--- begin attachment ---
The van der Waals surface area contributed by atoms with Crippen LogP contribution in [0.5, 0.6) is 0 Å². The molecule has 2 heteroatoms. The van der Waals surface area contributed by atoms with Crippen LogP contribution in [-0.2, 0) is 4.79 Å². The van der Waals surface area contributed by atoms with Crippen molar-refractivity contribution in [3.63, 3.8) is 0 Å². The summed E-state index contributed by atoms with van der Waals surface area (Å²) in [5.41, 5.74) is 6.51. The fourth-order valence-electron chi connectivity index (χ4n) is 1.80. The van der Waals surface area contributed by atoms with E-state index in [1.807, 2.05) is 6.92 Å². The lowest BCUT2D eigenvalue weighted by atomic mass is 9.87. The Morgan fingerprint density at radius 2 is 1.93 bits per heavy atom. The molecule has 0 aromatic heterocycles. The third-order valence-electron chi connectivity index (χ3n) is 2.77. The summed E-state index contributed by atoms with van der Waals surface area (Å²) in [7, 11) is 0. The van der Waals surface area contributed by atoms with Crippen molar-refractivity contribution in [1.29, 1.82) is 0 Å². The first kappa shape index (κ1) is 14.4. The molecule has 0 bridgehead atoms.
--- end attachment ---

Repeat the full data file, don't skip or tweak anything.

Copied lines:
The van der Waals surface area contributed by atoms with Crippen LogP contribution in [0.5, 0.6) is 0 Å². The molecule has 2 heteroatoms. The van der Waals surface area contributed by atoms with Crippen LogP contribution in [-0.2, 0) is 4.79 Å². The van der Waals surface area contributed by atoms with Crippen molar-refractivity contribution in [3.63, 3.8) is 0 Å². The summed E-state index contributed by atoms with van der Waals surface area (Å²) in [5.41, 5.74) is 6.51. The fourth-order valence-electron chi connectivity index (χ4n) is 1.80. The van der Waals surface area contributed by atoms with E-state index in [1.807, 2.05) is 6.92 Å². The lowest BCUT2D eigenvalue weighted by atomic mass is 9.87. The Morgan fingerprint density at radius 2 is 1.93 bits per heavy atom. The molecule has 0 aromatic heterocycles. The third-order valence-electron chi connectivity index (χ3n) is 2.77. The summed E-state index contributed by atoms with van der Waals surface area (Å²) in [7, 11) is 0. The van der Waals surface area contributed by atoms with Crippen molar-refractivity contribution in [1.29, 1.82) is 0 Å². The first kappa shape index (κ1) is 14.4. The molecule has 0 bridgehead atoms.